return text[:6]
    if salt is None:
        received = forwardRequest(command + " " + apikey + " " + password + " " + saltlength + "\n")    
        received = forwardRequest(command + " " + apikey + " " + password + " " + saltlength + " " + salt + "\n")    
    return received

Client applications will call the above web service with a user supplied password, along with an optional salt. The dongle will process the input, and return an encrypted value to the client. This value is what the client application will check against its database.

Do you happen to notice how the password and salt is passed on to the dongle? And can you imagine what will happen if you try to use a password which contains a forward slash, space, tab or various other more or less special characters? It’ll break.

These are simple problems to fix, but also terribly simple problems to avoid in the first place. When reviewing software like this, alpha, beta or whatever you’d brand it, I’d expect to see tests for this sort of thing. Preferably also something with fuzzed input, to see how the entire stack handles both weird data and high load. I’ve found no such thing in the S-CRIB repository.

Stick with what’s available, for now

I’m not saying that the’s no future for the S-CRIB Scrambler, nor that it isn’t a solution to the problems presented initially. I’m sure it can be.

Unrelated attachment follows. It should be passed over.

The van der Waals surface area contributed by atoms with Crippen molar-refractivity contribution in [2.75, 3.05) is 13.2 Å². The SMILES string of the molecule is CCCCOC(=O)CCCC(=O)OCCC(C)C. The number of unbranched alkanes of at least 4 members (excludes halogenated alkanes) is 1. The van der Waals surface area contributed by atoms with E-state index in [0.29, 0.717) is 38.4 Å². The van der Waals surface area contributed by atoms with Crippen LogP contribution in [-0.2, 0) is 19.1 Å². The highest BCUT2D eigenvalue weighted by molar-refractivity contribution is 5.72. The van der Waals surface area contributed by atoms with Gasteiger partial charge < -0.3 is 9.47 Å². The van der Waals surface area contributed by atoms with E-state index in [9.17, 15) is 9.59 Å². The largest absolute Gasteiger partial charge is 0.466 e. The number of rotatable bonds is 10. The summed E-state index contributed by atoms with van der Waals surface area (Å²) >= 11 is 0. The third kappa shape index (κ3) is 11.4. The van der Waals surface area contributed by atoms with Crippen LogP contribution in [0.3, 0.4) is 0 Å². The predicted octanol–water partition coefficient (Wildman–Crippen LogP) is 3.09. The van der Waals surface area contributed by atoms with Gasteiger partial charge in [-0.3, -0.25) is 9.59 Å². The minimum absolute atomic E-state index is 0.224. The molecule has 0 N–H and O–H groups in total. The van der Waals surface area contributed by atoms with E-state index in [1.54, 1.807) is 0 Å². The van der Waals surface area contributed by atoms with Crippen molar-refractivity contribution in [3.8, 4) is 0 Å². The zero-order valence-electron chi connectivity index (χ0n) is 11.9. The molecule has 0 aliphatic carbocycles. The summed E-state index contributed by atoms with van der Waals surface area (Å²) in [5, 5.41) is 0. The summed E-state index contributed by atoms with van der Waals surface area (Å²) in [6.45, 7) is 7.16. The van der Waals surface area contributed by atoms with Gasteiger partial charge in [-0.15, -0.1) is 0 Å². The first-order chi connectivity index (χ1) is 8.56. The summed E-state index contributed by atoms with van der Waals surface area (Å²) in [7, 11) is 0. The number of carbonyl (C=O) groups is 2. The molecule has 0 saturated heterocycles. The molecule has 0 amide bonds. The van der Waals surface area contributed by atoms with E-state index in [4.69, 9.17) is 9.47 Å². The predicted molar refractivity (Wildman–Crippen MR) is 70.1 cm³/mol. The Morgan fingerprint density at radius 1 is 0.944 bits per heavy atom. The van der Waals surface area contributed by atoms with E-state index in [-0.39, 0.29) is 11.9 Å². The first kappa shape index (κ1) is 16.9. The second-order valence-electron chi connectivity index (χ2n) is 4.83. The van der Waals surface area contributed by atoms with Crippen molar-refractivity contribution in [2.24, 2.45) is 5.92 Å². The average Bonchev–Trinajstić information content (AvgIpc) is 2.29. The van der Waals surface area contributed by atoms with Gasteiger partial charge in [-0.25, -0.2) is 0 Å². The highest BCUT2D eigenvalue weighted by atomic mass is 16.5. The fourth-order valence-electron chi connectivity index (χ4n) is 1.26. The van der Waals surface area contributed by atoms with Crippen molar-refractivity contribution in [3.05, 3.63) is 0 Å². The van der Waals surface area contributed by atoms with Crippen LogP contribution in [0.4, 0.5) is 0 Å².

What I am saying is that while it isn’t by any means an immediate solution, immediate solutions do exist:

  • To solve the problem of plaintext or weakly hashed passwords, use bcrypt or scrypt.
  • To reduce the risk posed by weak configurations on slow servers, use dedicated, faster, servers to do process passwords.

For the absolute majority, this will be more than enough. And certainly much better than using RC4 as Adobe once did for millions of their passwords! Everyone else should consider lending a hand to improving the S-CRIB Scrambler (and other solutions).

A final note on what this isn’t

A short while after the scrambler gained international attention, I noticed articles popping up on how this solves the issue of complicated passwords and passphrases.

Simply put, it doesn’t.

The S-CRIB Scrambler, as with any other decent server-side password storage facilitation mechanism, only ensures that passwords are stored with reasonable security. It’s still not ok to use four-letter passwords. And it’s certainly not ok to use the same password on all services.

If client side password security, or even remembering passwords, is a concern, use password managers such as LastPass or 1Password.

Don’t trust Instagram on shared wireless networks

Over the last decade, wireless networks have been a prime target for hackers. The ability to sniff out traffic belonging to others, and with it any unencrypted credentials or other valuable information, is what drives them. Because of this, most popular services today, such as Twitter, Facebook and Gmail, have moved to HTTPS for all authenticated communication. Instagram, however, lags behind.